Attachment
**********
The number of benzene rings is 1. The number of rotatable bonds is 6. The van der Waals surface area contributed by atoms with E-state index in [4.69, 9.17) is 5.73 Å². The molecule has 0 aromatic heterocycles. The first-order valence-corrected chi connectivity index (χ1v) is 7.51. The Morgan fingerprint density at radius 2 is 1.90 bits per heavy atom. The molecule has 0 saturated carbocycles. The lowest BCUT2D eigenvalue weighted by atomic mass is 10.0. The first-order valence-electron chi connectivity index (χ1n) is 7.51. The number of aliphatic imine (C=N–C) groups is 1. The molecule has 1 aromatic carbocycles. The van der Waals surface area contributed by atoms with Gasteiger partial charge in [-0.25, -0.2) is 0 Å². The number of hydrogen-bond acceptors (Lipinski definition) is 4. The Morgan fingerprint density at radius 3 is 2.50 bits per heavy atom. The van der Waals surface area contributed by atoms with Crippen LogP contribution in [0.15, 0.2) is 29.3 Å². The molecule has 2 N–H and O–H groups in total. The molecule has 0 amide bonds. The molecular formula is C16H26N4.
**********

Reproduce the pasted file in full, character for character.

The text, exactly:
The number of benzene rings is 1. The number of rotatable bonds is 6. The van der Waals surface area contributed by atoms with E-state index in [4.69, 9.17) is 5.73 Å². The molecule has 0 aromatic heterocycles. The first-order valence-corrected chi connectivity index (χ1v) is 7.51. The Morgan fingerprint density at radius 2 is 1.90 bits per heavy atom. The molecule has 0 saturated carbocycles. The lowest BCUT2D eigenvalue weighted by atomic mass is 10.0. The first-order valence-electron chi connectivity index (χ1n) is 7.51. The number of aliphatic imine (C=N–C) groups is 1. The molecule has 1 aromatic carbocycles. The van der Waals surface area contributed by atoms with Gasteiger partial charge in [-0.25, -0.2) is 0 Å². The number of hydrogen-bond acceptors (Lipinski definition) is 4. The Morgan fingerprint density at radius 3 is 2.50 bits per heavy atom. The van der Waals surface area contributed by atoms with Crippen LogP contribution in [0.15, 0.2) is 29.3 Å². The molecule has 2 N–H and O–H groups in total. The molecule has 0 amide bonds. The molecular formula is C16H26N4.